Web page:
Farallon Helps Caltrans Improve Accuracy of States County Route Postmile System
- Geodatabase Design
- Transportation & Linear Networks
- GPS Field Data Collection
The California Department of Transportation (“Caltrans”) locates points along California’s highways using a linear referencing system based on county, route (highway number) and postmile (distance along the highway centerline from the county boundary). Caltrans wanted to improve the accuracy of the county route postmile system by accurately determining locations where highways cross county lines, especially in areas where the highway repeatedly crosses county lines over a short distance or where the county line is coincident with the roadway.
Farallon helped Caltrans to determine locations of the intersection of highway centerline and county boundary crossings for selected sites, within 5 meters of true. Farallon used three different technical approaches to determining highway centerlines.
The most economical means of generating the highway centerline data was to extract these data from existing maps and survey records already owned by Caltrans. When photogrammetric methods were not suitable or the necessary data was not available for a specific highway/county boundary, Farallon’s team collected highway centerline information using global positioning system (GPS) field surveys. To ensure minimize disruption to traffic flow, closely spaced GPS data was collected from a moving vehicle. The antenna for the GPS receiver was mounted on the driver-side of a truck and the highway in both directions in order to derive centerline geometry. Where GPS reception was problematic, such as areas with tall trees and/or canyons, GPS control points were set adjacent to the study area and a traditional traverse survey was performed to establish the highway centerline.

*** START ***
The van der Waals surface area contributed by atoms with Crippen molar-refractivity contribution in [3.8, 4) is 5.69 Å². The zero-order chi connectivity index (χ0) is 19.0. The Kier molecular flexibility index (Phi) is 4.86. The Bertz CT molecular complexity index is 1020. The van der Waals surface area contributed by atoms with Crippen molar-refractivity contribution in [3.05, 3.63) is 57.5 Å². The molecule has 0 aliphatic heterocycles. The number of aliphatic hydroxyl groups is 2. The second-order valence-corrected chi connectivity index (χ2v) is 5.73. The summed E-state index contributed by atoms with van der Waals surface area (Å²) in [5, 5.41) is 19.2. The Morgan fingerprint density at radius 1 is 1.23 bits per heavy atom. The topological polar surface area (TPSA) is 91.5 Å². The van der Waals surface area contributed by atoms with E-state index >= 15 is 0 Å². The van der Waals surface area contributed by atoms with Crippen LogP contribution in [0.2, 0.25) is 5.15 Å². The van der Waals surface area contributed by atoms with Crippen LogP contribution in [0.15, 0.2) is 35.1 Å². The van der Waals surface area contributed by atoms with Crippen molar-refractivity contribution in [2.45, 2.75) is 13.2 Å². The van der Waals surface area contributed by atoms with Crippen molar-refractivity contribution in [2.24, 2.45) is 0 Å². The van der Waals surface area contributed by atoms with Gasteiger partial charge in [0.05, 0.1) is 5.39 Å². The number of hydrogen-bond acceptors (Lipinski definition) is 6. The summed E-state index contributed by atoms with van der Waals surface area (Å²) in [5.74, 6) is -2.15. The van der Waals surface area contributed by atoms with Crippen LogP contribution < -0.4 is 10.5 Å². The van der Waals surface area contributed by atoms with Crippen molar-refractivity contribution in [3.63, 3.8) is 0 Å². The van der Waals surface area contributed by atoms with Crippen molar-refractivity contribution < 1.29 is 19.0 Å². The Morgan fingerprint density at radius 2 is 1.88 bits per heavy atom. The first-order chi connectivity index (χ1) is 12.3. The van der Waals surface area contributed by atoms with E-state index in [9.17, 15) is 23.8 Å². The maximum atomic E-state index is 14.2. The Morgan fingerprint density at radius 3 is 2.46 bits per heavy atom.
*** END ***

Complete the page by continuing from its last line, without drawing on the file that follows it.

To ensure that Caltrans used accurate spatial representations of the necessary county boundaries, Farallon’s team obtained the relevant legal records defining county boundaries and known control points, sometimes at variance between adjacent counties, or referring to outdated landscape elements (e.g., a damned lake where a river channel was the original designator).
Farallon used this data to identify the intersection points between each of the project highway centerlines and the appropriate county boundary. The GIS data included the county boundary linework in the vicinity of each project site, as well as linear geometries that represent the highway centerlines near each location.